This week for Take-a-Test Tuesday we’re taking the online alexithymia questionnaire.
Alexithymia refers to people who have difficulty identifying and describing emotions as well as differentiating between physical and emotional sensations. It’s not a formal diagnosis, but a way of describing a common set of experiences related to emotional dysfunction.
Some descriptions of alexithymia also include impoverished imagination and a tendency toward externally oriented (concrete) thinking. I found it interesting that both studies I cite below omitted these last two characteristics. Many of you who commented on the emotional dysfunction post last week questioned the inclusion of impoverished imagination, saying that you personally felt the opposite was true. I have to agree with this. My imagination is, if anything, overactive. Perhaps there is an autistic subtype of alexithymia?
Alexithymia is extremely common in autistic individuals. About 50% of people diagnosed with ASD have severe alexithymia, however nearly all people on the spectrum experience it to some degree. Among the general population, about 10% fit the alexithymia profile and parents of autistic children are more likely to be alexithymic than parents of nonautistic children.
When it comes to social communication, the line between autistic traits and alexithymic traits is blurry. Two recent studies (Bird et al, 2010 and Silani et al, 2008) suggest that alexithymia, not ASD, is responsible for impaired affective empathy.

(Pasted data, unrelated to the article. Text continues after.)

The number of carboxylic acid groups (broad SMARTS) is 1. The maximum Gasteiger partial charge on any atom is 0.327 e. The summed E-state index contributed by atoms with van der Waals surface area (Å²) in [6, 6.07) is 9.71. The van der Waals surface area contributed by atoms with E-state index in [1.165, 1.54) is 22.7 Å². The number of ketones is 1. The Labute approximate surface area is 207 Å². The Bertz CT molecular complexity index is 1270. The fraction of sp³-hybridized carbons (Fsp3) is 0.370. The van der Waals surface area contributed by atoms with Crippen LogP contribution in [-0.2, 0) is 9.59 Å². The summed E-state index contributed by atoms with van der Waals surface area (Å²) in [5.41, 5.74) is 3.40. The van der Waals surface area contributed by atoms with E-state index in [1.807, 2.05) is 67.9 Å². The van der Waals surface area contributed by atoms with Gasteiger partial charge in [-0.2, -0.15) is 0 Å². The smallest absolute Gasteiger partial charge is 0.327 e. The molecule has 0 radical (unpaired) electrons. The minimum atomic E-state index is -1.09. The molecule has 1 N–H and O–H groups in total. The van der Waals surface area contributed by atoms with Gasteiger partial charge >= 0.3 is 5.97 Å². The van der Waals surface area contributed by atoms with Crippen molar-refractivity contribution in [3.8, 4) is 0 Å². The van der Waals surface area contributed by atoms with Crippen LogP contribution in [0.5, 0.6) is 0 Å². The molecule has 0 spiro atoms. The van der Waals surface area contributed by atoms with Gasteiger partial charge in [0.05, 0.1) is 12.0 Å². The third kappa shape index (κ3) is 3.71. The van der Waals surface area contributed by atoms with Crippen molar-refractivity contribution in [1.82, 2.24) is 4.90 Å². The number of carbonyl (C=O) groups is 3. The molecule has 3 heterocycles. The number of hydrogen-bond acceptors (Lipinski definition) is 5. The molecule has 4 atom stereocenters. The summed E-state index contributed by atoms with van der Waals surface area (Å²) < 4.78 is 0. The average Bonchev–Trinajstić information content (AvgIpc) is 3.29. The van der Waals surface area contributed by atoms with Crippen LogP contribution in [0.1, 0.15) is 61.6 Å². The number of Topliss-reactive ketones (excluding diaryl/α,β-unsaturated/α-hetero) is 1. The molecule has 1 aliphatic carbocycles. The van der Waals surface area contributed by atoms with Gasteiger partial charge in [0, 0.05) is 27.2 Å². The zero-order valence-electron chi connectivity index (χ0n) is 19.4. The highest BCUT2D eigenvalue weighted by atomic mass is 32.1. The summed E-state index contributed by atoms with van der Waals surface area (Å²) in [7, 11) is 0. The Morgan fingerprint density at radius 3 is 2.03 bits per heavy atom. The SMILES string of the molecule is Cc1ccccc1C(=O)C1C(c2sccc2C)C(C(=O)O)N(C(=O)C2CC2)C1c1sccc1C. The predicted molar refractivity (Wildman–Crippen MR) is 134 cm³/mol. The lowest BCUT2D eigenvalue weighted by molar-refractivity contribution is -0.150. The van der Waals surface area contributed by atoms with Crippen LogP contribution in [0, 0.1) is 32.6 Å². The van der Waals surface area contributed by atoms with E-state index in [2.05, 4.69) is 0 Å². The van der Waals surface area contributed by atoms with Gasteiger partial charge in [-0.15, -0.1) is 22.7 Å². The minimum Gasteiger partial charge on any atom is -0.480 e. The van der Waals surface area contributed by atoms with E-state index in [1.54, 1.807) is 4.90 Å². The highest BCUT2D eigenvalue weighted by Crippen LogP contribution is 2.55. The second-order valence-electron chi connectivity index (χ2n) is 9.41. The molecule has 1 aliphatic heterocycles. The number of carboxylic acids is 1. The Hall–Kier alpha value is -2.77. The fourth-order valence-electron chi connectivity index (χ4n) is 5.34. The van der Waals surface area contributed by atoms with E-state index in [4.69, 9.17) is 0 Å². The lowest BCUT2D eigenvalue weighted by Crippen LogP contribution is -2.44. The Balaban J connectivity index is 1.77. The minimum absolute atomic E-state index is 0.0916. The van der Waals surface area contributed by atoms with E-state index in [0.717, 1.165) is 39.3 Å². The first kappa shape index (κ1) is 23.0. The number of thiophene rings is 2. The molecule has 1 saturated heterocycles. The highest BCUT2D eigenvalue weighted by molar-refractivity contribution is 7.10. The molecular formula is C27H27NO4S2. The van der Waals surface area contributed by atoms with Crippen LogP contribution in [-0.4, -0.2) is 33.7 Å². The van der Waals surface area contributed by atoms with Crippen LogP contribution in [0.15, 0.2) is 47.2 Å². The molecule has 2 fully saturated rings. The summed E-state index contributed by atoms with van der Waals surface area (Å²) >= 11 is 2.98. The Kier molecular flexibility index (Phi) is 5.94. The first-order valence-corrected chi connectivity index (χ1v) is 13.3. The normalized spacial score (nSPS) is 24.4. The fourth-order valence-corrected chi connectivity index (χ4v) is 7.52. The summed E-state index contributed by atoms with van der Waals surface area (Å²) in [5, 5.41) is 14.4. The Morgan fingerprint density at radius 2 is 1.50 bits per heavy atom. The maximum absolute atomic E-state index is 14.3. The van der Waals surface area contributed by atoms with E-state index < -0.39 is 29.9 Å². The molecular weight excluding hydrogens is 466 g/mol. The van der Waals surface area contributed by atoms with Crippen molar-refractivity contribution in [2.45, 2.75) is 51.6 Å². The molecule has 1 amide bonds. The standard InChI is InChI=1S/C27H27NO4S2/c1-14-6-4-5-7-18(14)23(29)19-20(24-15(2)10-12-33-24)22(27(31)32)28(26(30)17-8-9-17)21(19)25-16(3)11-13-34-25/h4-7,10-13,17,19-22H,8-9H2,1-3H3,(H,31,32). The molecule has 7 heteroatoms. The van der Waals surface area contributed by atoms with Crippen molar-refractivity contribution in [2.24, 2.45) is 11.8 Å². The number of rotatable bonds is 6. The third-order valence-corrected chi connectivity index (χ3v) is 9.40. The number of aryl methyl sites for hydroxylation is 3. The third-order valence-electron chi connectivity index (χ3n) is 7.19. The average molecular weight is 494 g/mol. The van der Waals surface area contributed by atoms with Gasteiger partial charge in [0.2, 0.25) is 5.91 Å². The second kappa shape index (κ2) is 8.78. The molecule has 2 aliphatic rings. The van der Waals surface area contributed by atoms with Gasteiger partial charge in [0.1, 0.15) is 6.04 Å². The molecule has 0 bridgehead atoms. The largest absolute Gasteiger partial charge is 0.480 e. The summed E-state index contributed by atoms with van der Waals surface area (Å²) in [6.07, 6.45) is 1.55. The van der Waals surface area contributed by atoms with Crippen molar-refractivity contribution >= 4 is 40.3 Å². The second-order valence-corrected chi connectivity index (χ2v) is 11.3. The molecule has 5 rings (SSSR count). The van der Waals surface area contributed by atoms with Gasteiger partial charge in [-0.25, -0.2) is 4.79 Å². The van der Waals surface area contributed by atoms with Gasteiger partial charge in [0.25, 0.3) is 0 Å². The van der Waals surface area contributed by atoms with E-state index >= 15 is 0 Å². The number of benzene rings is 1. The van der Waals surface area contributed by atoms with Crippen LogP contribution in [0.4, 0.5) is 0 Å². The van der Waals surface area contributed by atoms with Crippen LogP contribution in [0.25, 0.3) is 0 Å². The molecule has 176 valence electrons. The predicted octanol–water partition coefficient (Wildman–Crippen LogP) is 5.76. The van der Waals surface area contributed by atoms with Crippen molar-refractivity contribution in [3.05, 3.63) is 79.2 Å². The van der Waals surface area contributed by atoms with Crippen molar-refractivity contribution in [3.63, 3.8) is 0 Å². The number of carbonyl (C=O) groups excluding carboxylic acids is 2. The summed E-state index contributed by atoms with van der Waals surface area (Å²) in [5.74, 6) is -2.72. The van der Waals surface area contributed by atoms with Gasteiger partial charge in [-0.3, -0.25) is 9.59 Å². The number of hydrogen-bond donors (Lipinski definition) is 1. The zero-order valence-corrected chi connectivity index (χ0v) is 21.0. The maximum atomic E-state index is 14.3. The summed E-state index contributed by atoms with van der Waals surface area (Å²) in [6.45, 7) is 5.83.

The 2008 study looked at brain activity in autistic and nonautistic people with and without alexithymia. It found a correlation between a person’s level of alexithymia, brain activity in one of the regions believed to be responsible for identifying one’s own emotions, and scores on an empathy questionnaire. This was true of both the autistic and nonautistic participants, suggesting that impaired processing of emotion, not autism, is the source of impaired affective empathy.
The brain uses the same neural pathways for perceiving and interpreting our own emotions as well as the emotions of others, so it makes sense that if we cannot process our emotions easily, we’ll also struggle to process emotions demonstrated by others..
One question that remains unanswered is why autism and alexithymia occur together so frequently.
Many commenters on last week’s post recognized themselves in my description of my own emotional dysfunction, so I thought it would be interesting to take the Online Alexithymia Questionnaire. While not a clinically recognized measure of alexithymia, it is based on commonly used clinical screening questionnaires.
Pros and Cons of the Online Alexithymia Questionnaire
- Provides subscale scores with cutoffs
- Overall score is presented on a simple visual “severity” scale
- Includes questions phrased as self-observation (I feel . . .) and other observation (People tell me . . .)
- Not clinically tested or validated
- Unclear how cutoffs were derived
- Includes questions on topics that are not a part of generally accepted alexithymia definition